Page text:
This post was contributed to VentureApp by Daniel Devoe, co-founder and director of marketing at LegalHero, which provides experienced, vetted attorneys at affordable, fixed prices.
When starting a new business with a friend, a former colleague, a classmate or even an acquaintance, it’s easy to get lost in the excitement of starting that business and avoid the awkward but necessary conversation about how to split equity among co-founders. As awkward as this conversation may feel at first, it’s not nearly as uncomfortable as having to deal from the fallout of a poorly structured, unfair, or, worst of all, non-existent equity agreement.
When you think about co-founders and equity, it’s helpful to separate the structuring conversation (things like vesting, repurchase rights, transfer restrictions, etc.) from the actual allocation. The structuring discussion should be easier and is at the end of this post. The allocation talk, however, is where things can get emotional and messy if not embarked upon with clear heads. Here’s how to do it.
What’s Wrong With 50/50?
There’s an ongoing debate out there about whether co-founders should split equity equally among themselves or unequally, according to a formula. In fact, most startup co-founders divide equity equally, even though we think this is (almost) always the wrong answer. Below are some of the more common reasons we hear for splitting equity equally, and why we think those reasons don’t hold water:
“I don’t want to have that awkward conversation…it could lead to a big argument and break up the band.”
The truth is, if you’re starting a business together, you’re going to have to learn how to have uncomfortable but critical conversations in a constructive manner. If you can’t have a productive discussion and come to an agreement on equity, chances are you’re not the right co-founder match.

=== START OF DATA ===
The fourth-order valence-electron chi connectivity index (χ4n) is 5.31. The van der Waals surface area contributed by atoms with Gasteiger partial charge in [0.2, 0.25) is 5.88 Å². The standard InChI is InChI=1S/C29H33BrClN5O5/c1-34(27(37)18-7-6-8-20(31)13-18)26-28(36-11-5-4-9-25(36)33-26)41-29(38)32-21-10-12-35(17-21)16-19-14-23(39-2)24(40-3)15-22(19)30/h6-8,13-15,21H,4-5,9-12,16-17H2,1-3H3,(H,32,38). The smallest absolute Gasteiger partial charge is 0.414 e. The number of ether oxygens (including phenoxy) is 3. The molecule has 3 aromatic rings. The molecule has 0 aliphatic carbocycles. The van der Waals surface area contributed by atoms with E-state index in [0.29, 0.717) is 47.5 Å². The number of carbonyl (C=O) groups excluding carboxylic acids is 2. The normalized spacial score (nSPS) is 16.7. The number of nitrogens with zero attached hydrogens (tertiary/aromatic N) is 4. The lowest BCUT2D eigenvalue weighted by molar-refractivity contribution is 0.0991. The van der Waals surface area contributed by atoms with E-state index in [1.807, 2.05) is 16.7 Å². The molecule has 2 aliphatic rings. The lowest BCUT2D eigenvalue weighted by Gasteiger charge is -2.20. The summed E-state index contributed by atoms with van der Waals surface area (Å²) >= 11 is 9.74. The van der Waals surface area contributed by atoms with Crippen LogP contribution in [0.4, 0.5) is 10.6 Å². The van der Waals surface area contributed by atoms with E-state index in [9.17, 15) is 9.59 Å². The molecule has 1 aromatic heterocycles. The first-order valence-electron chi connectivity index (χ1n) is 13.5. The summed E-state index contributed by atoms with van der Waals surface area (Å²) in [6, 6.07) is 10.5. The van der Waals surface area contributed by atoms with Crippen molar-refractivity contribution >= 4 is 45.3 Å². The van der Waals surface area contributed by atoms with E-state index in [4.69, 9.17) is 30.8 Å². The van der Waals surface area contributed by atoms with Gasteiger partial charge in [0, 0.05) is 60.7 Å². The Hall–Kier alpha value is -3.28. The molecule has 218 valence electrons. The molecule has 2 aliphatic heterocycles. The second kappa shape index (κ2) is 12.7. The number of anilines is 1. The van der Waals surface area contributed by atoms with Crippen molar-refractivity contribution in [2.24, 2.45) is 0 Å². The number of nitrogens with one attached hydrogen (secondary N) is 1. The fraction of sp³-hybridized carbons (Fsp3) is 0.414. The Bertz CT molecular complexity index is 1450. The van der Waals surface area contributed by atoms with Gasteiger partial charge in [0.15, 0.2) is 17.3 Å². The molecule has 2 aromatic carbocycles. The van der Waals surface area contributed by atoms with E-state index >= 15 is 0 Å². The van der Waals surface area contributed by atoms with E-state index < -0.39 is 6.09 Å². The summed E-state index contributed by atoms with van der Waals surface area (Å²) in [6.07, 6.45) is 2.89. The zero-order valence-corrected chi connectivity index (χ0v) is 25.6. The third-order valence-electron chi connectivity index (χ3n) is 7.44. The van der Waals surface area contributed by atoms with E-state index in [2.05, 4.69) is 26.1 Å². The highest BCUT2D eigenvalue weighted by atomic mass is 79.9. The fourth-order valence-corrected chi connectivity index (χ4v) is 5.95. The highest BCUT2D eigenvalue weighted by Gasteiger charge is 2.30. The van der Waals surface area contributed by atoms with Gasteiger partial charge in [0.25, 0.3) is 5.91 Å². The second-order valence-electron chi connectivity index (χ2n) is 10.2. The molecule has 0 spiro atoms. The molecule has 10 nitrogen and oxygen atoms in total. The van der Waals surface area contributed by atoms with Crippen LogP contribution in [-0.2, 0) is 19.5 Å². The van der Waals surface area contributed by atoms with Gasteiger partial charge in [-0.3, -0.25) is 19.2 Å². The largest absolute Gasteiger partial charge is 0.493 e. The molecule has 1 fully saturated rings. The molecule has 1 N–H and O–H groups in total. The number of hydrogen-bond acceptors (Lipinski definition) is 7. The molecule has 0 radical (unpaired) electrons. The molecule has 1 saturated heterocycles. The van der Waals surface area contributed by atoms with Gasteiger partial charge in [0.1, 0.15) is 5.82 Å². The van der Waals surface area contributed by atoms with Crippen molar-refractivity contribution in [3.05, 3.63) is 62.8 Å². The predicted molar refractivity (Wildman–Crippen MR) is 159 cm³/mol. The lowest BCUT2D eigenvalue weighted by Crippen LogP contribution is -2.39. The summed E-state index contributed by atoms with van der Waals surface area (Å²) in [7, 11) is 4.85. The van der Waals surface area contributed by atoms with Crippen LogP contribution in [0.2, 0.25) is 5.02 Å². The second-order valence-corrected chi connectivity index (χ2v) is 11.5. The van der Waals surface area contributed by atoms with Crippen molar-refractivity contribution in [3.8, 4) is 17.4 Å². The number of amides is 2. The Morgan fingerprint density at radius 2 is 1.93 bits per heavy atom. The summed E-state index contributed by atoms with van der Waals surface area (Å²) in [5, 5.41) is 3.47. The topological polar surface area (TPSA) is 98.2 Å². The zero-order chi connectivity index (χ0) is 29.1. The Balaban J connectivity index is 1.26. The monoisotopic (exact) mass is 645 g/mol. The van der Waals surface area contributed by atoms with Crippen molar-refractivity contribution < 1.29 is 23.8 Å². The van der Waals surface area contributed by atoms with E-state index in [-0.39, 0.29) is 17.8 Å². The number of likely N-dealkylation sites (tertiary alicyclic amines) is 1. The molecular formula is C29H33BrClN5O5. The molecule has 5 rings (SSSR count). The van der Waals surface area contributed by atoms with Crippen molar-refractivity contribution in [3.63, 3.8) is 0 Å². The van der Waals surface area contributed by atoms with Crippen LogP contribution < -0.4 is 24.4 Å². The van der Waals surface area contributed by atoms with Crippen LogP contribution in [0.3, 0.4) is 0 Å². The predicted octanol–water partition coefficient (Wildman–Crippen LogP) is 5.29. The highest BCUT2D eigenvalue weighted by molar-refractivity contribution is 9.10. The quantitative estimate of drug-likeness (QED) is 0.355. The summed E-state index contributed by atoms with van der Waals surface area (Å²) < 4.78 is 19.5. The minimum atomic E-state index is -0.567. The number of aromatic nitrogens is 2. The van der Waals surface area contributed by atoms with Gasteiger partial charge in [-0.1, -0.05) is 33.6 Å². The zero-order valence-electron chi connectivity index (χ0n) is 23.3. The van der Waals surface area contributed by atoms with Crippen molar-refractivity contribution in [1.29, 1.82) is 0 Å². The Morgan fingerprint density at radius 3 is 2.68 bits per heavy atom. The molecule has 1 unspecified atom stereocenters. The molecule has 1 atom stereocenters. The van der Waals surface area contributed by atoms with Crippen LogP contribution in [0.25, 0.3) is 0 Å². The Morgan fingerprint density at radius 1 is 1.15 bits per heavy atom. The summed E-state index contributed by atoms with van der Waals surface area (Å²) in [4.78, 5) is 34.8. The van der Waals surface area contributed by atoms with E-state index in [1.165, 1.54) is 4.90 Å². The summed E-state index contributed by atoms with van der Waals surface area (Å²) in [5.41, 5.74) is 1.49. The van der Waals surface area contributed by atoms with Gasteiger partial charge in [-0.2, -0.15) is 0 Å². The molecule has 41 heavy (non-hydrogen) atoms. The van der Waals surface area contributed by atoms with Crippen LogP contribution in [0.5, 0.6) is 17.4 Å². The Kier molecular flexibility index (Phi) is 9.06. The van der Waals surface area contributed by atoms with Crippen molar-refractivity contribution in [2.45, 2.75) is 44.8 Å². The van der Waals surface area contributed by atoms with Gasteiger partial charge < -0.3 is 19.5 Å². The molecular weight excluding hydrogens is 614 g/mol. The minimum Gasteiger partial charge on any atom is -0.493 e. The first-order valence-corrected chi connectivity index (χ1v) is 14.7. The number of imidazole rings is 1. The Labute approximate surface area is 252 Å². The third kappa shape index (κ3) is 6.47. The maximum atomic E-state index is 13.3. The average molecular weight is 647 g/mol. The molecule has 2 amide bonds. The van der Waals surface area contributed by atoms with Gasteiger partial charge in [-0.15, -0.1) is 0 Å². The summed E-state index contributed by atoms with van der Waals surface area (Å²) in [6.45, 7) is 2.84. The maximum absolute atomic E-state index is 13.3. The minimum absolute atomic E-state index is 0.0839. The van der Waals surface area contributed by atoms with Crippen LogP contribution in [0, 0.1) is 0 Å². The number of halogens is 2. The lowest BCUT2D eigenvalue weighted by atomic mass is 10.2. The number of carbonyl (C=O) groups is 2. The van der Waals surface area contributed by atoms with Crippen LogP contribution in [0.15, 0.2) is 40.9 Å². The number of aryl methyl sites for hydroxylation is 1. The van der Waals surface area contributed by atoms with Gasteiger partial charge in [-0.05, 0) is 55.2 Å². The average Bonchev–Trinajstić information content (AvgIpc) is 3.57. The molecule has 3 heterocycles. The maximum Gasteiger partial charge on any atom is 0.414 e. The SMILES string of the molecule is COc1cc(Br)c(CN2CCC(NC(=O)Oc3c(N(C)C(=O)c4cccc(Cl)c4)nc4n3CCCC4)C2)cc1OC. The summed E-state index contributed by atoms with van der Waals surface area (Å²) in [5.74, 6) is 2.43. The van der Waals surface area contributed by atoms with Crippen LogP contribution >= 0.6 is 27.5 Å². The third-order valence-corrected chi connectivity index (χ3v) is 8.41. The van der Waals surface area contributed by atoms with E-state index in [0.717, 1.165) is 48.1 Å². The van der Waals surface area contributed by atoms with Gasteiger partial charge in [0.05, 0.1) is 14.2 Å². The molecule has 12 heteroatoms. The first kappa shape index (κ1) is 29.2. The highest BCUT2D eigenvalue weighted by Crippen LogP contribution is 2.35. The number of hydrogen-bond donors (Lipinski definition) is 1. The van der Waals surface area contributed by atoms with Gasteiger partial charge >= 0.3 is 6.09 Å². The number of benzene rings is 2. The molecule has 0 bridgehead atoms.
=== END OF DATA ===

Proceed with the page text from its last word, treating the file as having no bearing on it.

“We’re all equals, so we all deserve an equal share.”
This is almost never true. Co-founders contribute different skill sets and resources to companies, and to suggest that all of these skill sets and resources are equally valuable is a bit silly. Instead, co-founders give careful consideration to what each co-founder is bringing to the table when determining the equity allocation.
“Splitting equity makes it simple so we can move on to important things.”
It may be the simple solution, but it’s not necessarily fair. And without having an honest conversation at the beginning, this “simple” solution can lead to resentment down the line when some co-founders are contributing more than others.
“We want to make every important decision together.”
That sounds idyllic, but can lead to company paralysis at critical decision points. Do you really want one co-founder to have the ability to effectively hold the company hostage at its most important (and perhaps hotly-contested) junctions?
So if you don’t split it equally, what should you do? If we can get only one point across, it’s this: what’s most important is that you and your co-founders agree to a framework that you can use to determine the allocation of equity. That framework should take into account the attributes, resources and skill-sets that you consider most important to the company, so that equity will be fairly, if not evenly, split among the co-founders.